This is a guest blog by Polly Gardiner, the COO of Loowatt Ltd., a GSMA Mobile for Development Utilities grantee based in the UK and Madagascar. Loowatt, has developed an innovative waterless toilet system that generates energy from human waste. The Loowatt toilet seals waste into biodegradable polymer liner for hygienic collection and transport, and treats the waste and film in anaerobic digestion systems, to generate energy and fertilizer. Loowatt customers purchase the liner regularly in what is essentially a subscription service for toilet waste collection.
In November last year, we set out our plans to develop a Loowatt ICT platform and mobile application using mobile networks to gather and transmit information on toilet servicing and waste management within the Loowatt systems. Loowatt runs a household toilet service, where customers buy our unique biodegradable liners which capture the waste. Then our service team collects these used liners from customers’ homes and transports them on a short but crucial journey to a locally sited waste-to-energy treatment centre. Since then, we have learnt a great deal about what it takes to successfully unite sanitation and mobile services, particularly regarding mobile app uptake, mobile money and our female customers.
We have seen the importance of flexibility when rolling out a mobile app. Conditions on the ground in Antananarivo, where our operations and GSMA project are based, can be changeable, especially localised flooding in the rainy season. For example, we can plan the service team’s route when making households visits – but pathways get washed away and areas become inaccessible. Even though we worked closely with Acrea and Every Interactionto tailor-make a solution, being able to adapt is key, not only in the design of the mobile app, but also in the uptake.
Our sanitation operations were already up and running when we went live, meaning we needed to capture a backlog of customer and service information while maintaining customer service standards. Imagine running a race whilst trying to change into new shoes – even the great Usain Bolt does not try this! We responded in two ways. We took our time on the data entry of this backlog to ensure all items were recorded methodically, which was critical as we also had new toilet installations underway too. We also focused on the most important user and use case, which is when our collectors pick up Loowatt toilet waste from customers’ homes. This helped iron out bugs in the mobile app quicker and also served our operations well as we are able to capture an improved quality of data.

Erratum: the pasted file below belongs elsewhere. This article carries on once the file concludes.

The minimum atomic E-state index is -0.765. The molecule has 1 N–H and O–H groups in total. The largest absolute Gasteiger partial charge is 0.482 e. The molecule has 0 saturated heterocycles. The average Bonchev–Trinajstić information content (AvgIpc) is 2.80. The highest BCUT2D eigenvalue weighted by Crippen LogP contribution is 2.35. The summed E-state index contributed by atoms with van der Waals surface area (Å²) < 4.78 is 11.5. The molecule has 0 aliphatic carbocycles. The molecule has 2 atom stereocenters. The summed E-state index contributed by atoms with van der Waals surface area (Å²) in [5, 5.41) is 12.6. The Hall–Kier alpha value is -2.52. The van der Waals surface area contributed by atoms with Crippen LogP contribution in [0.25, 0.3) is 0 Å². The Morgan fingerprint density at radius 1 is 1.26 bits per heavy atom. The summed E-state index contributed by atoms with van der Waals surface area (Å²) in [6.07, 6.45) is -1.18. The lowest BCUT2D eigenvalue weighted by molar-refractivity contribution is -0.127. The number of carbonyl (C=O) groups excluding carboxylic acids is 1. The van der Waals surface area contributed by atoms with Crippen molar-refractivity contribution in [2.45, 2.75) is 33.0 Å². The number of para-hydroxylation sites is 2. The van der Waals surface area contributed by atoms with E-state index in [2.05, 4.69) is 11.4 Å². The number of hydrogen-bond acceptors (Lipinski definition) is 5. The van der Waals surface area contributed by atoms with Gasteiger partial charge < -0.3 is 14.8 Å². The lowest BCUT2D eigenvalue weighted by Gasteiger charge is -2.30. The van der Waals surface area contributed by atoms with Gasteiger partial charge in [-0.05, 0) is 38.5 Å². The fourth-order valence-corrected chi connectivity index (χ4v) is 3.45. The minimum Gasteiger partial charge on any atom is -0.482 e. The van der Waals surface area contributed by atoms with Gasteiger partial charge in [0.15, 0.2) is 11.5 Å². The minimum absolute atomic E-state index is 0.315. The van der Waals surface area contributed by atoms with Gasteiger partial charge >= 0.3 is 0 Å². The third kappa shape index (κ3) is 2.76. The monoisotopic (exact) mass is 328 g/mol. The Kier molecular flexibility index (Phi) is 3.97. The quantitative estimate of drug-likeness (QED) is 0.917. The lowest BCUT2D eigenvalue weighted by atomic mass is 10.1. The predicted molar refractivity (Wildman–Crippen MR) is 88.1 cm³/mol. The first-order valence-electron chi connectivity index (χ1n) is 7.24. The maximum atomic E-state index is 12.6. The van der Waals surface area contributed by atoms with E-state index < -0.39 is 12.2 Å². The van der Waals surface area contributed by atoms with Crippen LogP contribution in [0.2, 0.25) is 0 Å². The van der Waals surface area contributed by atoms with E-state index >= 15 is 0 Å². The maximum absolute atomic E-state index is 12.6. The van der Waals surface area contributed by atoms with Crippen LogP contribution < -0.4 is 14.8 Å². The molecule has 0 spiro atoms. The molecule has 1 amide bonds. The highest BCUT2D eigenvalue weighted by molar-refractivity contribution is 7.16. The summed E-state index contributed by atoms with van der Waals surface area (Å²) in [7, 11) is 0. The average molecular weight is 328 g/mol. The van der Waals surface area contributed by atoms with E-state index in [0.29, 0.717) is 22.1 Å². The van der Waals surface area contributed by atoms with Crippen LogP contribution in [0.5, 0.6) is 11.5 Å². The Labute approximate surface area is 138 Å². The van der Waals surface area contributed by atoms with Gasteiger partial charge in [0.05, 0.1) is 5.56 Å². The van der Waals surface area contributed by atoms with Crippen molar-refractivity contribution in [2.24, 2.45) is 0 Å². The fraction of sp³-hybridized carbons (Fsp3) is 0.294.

We believe mobile services for sanitation customers will be critical to grow quickly and operate sustainably at scale. When we surveyed our customers earlier this year, we found only a handful using mobile money. One thing we know about sanitation services is that customers want convenience and to avoid hassle. So we responded by running tailor-made mobile money training sessions for our customers, where we helped register mobile money accounts and answered queries. We added a free SMS hotline to communicate freely with our customers, as well as locally based community liaison managers. Within two months, we have 20 per cent of our customers using the mobile money service for our liners for their household toilet.
We are keen to learn more about our female customers and how we can serve them better, as they are much more important household decision makers than we previously thought. As part of our GSMA project, we conducted an extensive baseline survey. 90 per cent of respondents were female, of which 96 per cent of these women responders also stated that they were the contract decision maker. 83 per cent of existing mobile money users we surveyed were women. At one of our mobile money events, over 70 per cent of attendees were women.
We will be moving onto the next stage of our work in the coming months; we are really excited to extract more insights from our project and share lessons with the mobile and sanitation sectors. We know it is still early days – but there are real signs of promise here.